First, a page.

Congenitally Blind Individuals’ Theories and Inferences About Object Color
- Judy Kim, Johns Hopkins University, Baltimore, Maryland, United States
- Lindsay Yazzolino, Johns Hopkins University, Brookline, Massachusetts, United States
- Brianna Aheimer, Johns Hopkins University, Baltimore, Maryland, United States
- Verónica Montané Manrara, Johns Hopkins University, Baltimore, Maryland, United States
- Marina Bedny, Johns Hopkins University, Baltimore, Maryland, United States
AbstractLocke argued that persons born blind do not possess true knowledge about color. While prior studies find some knowledge of color among blind individuals, questions remain about the depth of this knowledge. Do blind individuals merely learn inferentially shallow verbal associations (e.g., banana–yellow)? We hypothesized instead that blind individuals are more likely to acquire causally-relevant color information. Blind (n=20) and sighted adults (n=20) reported colors of natural kinds (e.g. banana) and artifacts (e.g. car) and judged the likelihood that two instances of a type have the same color. Relative to the sighted, blind participants were less likely to know specific object colors (e.g. banana-yellow), but made identical inferences about color consistency (more consistent colors for natural kinds). Inferences were similar across groups even for novel objects. Further, blind individuals gave detailed and coherent causal explanations of color origins. Inferentially rich knowledge of “sensory” categories can develop without first-person experience.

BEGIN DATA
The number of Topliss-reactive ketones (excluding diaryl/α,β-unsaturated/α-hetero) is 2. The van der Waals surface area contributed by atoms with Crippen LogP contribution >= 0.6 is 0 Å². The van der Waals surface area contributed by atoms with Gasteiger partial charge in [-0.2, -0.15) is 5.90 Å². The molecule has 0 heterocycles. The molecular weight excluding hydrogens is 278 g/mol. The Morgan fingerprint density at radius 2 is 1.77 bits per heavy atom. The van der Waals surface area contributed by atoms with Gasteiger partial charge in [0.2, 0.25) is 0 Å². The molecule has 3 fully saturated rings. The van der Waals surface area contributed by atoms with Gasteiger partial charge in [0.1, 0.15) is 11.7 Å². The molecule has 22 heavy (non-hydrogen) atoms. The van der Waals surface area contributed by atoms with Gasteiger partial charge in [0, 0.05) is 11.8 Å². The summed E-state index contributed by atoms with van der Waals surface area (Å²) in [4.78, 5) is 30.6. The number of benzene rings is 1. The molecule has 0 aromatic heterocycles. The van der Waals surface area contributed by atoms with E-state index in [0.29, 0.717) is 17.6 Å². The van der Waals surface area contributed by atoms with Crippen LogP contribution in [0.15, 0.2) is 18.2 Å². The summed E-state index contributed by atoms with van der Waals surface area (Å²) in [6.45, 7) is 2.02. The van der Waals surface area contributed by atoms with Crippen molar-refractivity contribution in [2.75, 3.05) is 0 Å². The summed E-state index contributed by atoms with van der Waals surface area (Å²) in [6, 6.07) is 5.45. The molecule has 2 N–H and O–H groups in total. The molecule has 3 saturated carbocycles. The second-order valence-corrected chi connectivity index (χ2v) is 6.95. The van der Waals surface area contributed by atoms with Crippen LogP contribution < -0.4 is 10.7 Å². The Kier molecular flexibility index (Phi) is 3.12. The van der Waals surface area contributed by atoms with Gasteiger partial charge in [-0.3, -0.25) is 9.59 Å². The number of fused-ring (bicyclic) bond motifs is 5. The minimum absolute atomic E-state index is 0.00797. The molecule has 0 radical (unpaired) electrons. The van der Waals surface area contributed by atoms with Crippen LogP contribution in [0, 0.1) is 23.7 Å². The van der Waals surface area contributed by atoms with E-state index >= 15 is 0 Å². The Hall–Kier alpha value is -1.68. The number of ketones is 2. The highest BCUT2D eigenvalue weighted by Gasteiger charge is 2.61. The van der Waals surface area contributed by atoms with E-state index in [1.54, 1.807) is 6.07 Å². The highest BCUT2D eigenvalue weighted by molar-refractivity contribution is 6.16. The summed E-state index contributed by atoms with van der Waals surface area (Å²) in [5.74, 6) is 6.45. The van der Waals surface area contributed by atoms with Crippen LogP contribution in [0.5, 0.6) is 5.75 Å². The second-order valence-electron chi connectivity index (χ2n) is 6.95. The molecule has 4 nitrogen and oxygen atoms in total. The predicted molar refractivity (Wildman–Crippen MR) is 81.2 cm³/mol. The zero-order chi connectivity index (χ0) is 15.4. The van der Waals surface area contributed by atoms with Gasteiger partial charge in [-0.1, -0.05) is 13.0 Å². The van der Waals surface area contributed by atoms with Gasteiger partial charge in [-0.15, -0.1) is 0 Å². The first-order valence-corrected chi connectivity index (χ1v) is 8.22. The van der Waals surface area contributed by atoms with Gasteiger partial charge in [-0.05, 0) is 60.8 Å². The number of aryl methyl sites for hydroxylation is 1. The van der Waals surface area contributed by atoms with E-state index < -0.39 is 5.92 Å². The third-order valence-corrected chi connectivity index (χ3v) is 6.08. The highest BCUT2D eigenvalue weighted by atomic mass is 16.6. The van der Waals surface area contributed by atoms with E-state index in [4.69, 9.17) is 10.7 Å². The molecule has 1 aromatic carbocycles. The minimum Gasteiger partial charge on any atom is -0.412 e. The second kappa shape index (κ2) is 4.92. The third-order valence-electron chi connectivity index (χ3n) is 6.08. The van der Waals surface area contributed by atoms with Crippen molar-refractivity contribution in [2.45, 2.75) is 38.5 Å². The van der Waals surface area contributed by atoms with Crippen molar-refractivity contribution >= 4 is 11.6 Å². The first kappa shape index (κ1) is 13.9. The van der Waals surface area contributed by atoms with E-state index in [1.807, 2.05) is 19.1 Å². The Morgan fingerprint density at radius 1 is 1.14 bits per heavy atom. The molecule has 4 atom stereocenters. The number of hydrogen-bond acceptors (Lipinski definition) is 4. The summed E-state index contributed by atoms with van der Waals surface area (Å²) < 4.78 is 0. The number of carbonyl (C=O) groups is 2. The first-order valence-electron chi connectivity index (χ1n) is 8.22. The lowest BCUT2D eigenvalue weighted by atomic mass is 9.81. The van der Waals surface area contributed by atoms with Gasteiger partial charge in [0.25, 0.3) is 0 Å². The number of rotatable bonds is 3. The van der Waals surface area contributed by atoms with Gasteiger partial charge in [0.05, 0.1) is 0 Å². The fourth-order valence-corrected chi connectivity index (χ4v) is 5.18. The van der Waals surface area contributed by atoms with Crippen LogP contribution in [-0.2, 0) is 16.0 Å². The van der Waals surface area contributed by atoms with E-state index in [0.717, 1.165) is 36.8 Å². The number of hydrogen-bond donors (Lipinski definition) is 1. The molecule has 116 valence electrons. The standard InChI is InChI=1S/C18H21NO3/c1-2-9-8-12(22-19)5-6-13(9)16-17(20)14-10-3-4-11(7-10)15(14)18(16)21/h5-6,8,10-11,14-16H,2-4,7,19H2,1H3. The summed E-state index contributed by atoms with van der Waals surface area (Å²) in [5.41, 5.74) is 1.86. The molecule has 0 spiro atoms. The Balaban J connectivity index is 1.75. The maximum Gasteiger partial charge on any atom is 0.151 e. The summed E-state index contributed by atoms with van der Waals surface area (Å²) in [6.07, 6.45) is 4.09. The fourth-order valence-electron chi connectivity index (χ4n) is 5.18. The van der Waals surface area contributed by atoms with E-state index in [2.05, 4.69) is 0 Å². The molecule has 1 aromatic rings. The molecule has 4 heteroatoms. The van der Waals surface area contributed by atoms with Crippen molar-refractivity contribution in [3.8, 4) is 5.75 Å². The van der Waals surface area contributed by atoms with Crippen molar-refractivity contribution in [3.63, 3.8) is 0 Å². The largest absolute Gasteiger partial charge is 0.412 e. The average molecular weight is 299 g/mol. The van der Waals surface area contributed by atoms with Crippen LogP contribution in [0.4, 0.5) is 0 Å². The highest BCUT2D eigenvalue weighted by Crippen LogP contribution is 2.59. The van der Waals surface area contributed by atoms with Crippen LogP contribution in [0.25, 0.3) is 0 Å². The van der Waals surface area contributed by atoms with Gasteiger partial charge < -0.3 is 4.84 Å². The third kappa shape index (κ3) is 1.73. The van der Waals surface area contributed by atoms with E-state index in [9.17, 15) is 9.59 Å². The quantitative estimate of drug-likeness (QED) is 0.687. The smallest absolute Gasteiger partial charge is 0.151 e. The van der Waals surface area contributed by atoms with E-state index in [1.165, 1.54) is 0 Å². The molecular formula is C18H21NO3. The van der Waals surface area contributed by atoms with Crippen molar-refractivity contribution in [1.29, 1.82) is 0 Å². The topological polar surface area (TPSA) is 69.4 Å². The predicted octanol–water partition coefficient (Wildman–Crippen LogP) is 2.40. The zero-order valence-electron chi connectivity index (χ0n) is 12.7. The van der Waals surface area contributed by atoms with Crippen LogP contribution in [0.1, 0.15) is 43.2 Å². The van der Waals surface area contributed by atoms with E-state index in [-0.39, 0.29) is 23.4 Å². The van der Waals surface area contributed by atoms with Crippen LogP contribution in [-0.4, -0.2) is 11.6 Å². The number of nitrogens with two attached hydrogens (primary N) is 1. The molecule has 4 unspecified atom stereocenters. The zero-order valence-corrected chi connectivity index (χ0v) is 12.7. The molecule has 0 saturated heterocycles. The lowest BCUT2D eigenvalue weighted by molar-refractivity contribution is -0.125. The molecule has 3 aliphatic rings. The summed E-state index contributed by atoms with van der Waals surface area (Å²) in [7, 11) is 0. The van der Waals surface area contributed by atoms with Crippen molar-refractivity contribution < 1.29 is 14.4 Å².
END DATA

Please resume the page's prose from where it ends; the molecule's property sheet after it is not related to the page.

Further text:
Return to previous page